The Neuroscience Theme brings together scientists who study the nervous system at all levels, from ion channels to single cells and whole brain areas. It spans a wide range of interests including brain development, motor control, and sensory functions. This Theme promotes research into the healthy nervous system as well as various neurological conditions such as dementia, epilepsy, and stroke.
Specialties in this Theme
|CRAC||Cardiovascular, respiratory & autonomic|
|HW||Health and wellbeing|
|NDP||Neural Development and plasticity|
Mark Dallas, Associate Professor in Cellular Neuroscience, University of Reading
My research focuses on understanding cellular mechanisms of disease with a focus on neurodegeneration and the role glial cells play in disease processes. I wished to become Neuroscience Theme Lead for The Physiological Society to represent the neuroscience community and also to gain an insight into the world-leading research carried out by The Physiological Society’s Members outside my area of expertise.
Talitha Kerrigan, Honorary Research Fellow, University of Exeter
I am an applied neurophysiologist with a special interest in stem cell biology, in particular, the use of induced pluripotent stem cells as a model of neurodegenerative diseases. My research focuses on the role of neuroglia and neuro-inflammation in diseases such as Alzheimer’s and Parkinson’s. I am also interested in the development of new technologies in stem cell research.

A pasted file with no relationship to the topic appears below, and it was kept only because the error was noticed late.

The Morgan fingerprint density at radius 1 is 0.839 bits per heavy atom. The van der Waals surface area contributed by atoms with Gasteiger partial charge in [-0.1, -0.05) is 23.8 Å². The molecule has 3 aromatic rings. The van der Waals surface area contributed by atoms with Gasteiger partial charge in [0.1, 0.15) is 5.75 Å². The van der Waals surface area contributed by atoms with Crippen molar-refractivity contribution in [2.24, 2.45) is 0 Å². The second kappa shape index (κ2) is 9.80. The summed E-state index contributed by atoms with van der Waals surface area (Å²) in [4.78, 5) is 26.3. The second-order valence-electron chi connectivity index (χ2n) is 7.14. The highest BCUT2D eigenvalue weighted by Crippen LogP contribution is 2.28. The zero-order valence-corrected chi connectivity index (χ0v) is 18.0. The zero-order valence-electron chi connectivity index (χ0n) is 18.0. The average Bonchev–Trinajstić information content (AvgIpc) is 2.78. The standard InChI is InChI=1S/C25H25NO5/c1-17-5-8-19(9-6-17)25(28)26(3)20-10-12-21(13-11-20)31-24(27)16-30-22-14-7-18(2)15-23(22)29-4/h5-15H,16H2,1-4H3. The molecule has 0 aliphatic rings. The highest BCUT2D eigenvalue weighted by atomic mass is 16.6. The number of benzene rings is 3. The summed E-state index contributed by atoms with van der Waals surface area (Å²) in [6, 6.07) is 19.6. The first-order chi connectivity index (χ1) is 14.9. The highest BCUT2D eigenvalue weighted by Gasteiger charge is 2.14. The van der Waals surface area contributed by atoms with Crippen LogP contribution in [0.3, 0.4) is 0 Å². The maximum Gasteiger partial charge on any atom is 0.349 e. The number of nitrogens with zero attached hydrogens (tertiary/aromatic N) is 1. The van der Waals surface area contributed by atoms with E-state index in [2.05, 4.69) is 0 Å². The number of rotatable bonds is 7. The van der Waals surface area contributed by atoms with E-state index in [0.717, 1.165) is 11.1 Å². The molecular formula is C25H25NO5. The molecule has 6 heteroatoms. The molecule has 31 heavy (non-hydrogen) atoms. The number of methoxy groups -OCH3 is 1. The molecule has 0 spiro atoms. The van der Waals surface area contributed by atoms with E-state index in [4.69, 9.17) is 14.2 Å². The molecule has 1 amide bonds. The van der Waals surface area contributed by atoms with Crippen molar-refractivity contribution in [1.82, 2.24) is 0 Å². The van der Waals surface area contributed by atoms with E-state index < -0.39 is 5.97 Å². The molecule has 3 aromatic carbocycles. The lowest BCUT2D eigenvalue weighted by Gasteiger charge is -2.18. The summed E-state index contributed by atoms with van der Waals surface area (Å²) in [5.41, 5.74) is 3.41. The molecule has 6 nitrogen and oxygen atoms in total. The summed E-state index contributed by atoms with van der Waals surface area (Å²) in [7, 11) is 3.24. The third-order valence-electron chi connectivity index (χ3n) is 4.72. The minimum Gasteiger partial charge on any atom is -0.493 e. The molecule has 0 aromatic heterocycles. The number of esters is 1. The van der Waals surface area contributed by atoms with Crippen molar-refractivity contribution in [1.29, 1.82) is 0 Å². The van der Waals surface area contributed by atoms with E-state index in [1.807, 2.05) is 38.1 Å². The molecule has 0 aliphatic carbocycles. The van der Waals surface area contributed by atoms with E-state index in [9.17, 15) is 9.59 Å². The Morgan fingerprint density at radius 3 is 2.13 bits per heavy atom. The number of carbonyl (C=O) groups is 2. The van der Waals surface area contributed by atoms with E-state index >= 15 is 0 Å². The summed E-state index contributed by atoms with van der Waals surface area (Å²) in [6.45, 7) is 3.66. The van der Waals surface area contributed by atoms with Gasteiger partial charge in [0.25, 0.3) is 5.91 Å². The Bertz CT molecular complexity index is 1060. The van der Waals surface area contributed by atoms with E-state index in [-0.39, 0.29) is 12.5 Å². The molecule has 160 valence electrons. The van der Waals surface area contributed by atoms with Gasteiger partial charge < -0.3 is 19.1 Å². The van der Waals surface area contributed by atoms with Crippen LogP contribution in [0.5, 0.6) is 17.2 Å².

I graduated from the University of Bristol with a BSc (Hons) in Anatomical Sciences. I subsequently obtained my PhD at the University of Leeds in Neurophysiology. I then took up a postdoctoral position at the University of Bristol investigating the underlying mechanisms of stress and its impact on developing Alzheimer’s disease. I relocated to the University of Exeter where I continued my research on intrinsic mechanisms of excitability at the single cell level.
During my academic career, I have taught a wide range of undergraduate courses and I completed my postgraduate certificate in academic practice (PCAP) in 2015. More recently I was appointed as Lecturer at the University of Exeter Medical School.
David Menassa, Research Fellow, University of Southampton
I am a Research Fellow at the University of Southampton and a stipendiary lecturer in neurophysiology and neuroscience at The Queen’s College, University of Oxford. My line of research investigates the role of specific brain immunocompetent cells, known as microglia, in shaping the neurodevelopmental landscape in the human and more importantly, whether/how these cells contribute to pathology in neurodevelopmental disorders such as autism spectrum disorders and intellectual disability.
I was appointed as Theme Lead of Neuroscience in autumn 2018. I wanted to get involved in helping develop Topic Meetings that would allow cross-over between various fields to support neurophysiological research. Another reason for my interest was that I wanted to reach out to other Members under my Theme as well as funders and the public by writing short pieces on topical issues in neuroscience.
Check out David Menassa’s latest blog for The Society: Treating autism spectrum disorders by targeting connections in the brain